“How did you do it?” was the question asked Dallas Seavey by a videographer as he crossed the finish line in Nome at 4:04 this morning, winning the 2014 Iditarod.
“What’d I do?” responded a puzzled Seavey.
“You just won the Iditarod.”
“What? I thought that was my dad behind me. Where’s Jeff and Aliy?”
Dallas Seavey came from behind to capture his second Iditarod championship in three years early Tuesday morning, mushing his team of seven dogs through a wind storm that knocked Jeff King out of the race and prompted Aliy Zirkle to hole up in Safety for more than two hours.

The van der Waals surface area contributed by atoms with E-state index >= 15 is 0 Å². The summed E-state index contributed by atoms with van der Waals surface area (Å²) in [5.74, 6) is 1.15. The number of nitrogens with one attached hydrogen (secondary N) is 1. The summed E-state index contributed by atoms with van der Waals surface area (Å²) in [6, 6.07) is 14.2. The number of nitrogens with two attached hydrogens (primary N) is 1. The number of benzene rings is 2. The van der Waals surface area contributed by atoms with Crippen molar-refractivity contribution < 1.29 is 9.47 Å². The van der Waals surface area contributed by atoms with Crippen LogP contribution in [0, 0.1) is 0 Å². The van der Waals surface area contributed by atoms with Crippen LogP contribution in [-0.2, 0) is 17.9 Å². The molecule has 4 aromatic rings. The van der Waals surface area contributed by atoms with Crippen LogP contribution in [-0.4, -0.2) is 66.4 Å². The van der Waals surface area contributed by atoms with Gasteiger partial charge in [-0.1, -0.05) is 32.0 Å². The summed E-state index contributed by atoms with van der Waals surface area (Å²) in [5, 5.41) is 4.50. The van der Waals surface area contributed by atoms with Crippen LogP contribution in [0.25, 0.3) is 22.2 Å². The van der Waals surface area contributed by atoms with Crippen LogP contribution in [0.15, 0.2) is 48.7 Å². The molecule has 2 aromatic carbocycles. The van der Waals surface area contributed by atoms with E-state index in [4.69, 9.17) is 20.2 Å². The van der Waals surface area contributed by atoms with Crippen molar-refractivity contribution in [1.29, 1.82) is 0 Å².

Seavey, 26, jogged beside his sled down Nome’s Front Street to help his dogs, one hand on the sled and the other on a ski pole.
After crossing the finish line he sat down on the back of his sled and leaned his head on his handlebar, exhausted.
Seavey and his team broke the race speed record, finishing the 1,000-mile race from Willow to Nome in 8 days, 13 hours, 4 minutes, 19 seconds. He shaved more than five hours off John Baker’s 2011 record of 8 days, 18 hours, 46 minutes, 39 seconds.
He beat Zirkle by less than three minutes, ending a frenzied night of racing that saw the lead go from King to Zirkle to Seavey in less than three hours.
High winds, strong enough to overturn sleds and bring progress to a halt, caused Jeff King to scratch and Aliy Zirkle to hunker down for two hours, giving Dallas Seavey the opportunity to pull ahead and win the race.